The same section seen from Target Center. Yep, looks like bridge supports.
A recent view of the Bud deck in progress
A great view from the balcony outside the Metropolitan Club
The glare problem.
This is the start of construction on the Northstar platform which will feed under the bridge and to a lobby with escalators and elevators just inside the ballpark's public concourse. Compared to the ballpark construction, this looks kind of puny. But the work just to get the trains to come has been positively Herculean. Future generations will look back at this with awe.
Looking the other direction, again from Ford Centre, you can see what's going on over the tracks. This will be a public promenade.
The parking bay structure is now clearly visible
Back of scoreboard; facade in context.
Ticket window at Gate 29/Carew
Sometime in the late 1980s: B ramp is under construction. Not yet built: Target Center, I-394 and the A ramp.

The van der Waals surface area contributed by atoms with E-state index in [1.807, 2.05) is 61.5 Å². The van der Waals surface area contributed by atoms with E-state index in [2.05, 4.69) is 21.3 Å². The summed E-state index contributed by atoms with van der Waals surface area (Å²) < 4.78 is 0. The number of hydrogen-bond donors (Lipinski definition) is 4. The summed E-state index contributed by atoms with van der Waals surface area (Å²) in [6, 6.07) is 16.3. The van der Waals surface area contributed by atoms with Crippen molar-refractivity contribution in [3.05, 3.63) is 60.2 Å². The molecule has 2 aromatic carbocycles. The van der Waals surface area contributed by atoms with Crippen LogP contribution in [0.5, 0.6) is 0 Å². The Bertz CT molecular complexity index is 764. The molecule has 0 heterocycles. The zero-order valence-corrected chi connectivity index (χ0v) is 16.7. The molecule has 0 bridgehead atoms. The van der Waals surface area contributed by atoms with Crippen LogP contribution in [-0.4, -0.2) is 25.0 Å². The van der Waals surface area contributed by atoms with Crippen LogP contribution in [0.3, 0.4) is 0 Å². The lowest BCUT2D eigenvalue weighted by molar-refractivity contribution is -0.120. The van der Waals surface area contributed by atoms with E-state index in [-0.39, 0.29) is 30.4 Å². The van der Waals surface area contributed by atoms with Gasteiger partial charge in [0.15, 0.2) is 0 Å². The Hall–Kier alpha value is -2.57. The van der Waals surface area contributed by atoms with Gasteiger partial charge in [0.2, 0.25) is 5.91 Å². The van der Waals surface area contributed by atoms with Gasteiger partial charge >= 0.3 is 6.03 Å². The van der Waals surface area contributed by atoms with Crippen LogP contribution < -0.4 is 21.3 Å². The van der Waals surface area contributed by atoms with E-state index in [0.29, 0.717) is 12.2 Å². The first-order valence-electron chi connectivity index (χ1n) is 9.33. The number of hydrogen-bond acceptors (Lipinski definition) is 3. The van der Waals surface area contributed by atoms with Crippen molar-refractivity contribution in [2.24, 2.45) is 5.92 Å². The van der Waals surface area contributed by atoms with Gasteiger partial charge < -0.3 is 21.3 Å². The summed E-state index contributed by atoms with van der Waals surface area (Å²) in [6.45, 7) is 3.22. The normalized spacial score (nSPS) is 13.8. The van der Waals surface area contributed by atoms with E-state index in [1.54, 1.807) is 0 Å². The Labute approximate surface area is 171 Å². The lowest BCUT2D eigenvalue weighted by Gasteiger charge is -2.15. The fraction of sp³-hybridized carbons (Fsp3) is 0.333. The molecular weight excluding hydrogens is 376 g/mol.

Dugout Box and Champion's Club sections are sequestered by separate moats
Circulation ramps: Wrigley (classic, integrated) and Kauffman (modern, external)
An overview of the model display.
Legends Club seats feature in-seat service
Write your own caption. (Photo by Jeff Ewer)
Look closely and you'll see limestone on the front of the press box!
Looking back toward the doorway into the club
Ballpark elevation viewed from the promenade (HERC plant) side. (Click to enlarge.)
A sidewalk has sprouted between the HERC and the LRT tracks!
Stairs wrap around the skyway escape tower. A very nice finishing touch.
A cross section of the field construction. (Click to enlarge.)
Here is Seventh Street viewed from the west looking toward downtown. This will probably be the most pedestrian-friendly side (other than the plaza), but only if there is some psychological barrier between the people on foot and the people in their dangerously fast-moving automobiles.